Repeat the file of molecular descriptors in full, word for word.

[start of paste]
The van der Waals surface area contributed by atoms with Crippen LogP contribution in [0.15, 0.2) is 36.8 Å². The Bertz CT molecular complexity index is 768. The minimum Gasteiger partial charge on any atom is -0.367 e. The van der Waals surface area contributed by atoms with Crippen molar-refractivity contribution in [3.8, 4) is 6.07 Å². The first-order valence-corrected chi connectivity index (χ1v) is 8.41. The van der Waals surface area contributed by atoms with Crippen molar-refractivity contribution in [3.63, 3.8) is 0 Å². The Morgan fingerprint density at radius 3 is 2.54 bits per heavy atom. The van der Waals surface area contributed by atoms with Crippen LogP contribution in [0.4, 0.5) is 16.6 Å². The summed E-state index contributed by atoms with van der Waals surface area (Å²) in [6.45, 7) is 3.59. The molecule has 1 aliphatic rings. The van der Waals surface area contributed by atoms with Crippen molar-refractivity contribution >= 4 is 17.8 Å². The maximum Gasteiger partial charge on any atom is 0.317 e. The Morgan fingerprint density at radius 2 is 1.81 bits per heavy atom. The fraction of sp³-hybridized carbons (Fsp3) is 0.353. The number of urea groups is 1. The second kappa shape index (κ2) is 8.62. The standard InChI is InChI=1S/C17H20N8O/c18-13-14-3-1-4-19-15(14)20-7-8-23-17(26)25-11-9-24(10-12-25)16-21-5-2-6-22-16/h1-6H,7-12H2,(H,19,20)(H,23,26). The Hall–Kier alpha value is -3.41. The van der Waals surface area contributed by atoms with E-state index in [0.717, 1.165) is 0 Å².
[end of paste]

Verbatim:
The van der Waals surface area contributed by atoms with Crippen LogP contribution in [0.15, 0.2) is 36.8 Å². The Bertz CT molecular complexity index is 768. The minimum Gasteiger partial charge on any atom is -0.367 e. The van der Waals surface area contributed by atoms with Crippen molar-refractivity contribution in [3.8, 4) is 6.07 Å². The first-order valence-corrected chi connectivity index (χ1v) is 8.41. The van der Waals surface area contributed by atoms with Crippen molar-refractivity contribution in [3.63, 3.8) is 0 Å². The Morgan fingerprint density at radius 3 is 2.54 bits per heavy atom. The van der Waals surface area contributed by atoms with Crippen LogP contribution in [0.4, 0.5) is 16.6 Å². The summed E-state index contributed by atoms with van der Waals surface area (Å²) in [6.45, 7) is 3.59. The molecule has 1 aliphatic rings. The van der Waals surface area contributed by atoms with Crippen molar-refractivity contribution >= 4 is 17.8 Å². The maximum Gasteiger partial charge on any atom is 0.317 e. The Morgan fingerprint density at radius 2 is 1.81 bits per heavy atom. The fraction of sp³-hybridized carbons (Fsp3) is 0.353. The number of urea groups is 1. The second kappa shape index (κ2) is 8.62. The standard InChI is InChI=1S/C17H20N8O/c18-13-14-3-1-4-19-15(14)20-7-8-23-17(26)25-11-9-24(10-12-25)16-21-5-2-6-22-16/h1-6H,7-12H2,(H,19,20)(H,23,26). The Hall–Kier alpha value is -3.41. The van der Waals surface area contributed by atoms with E-state index in [0.717, 1.165) is 0 Å².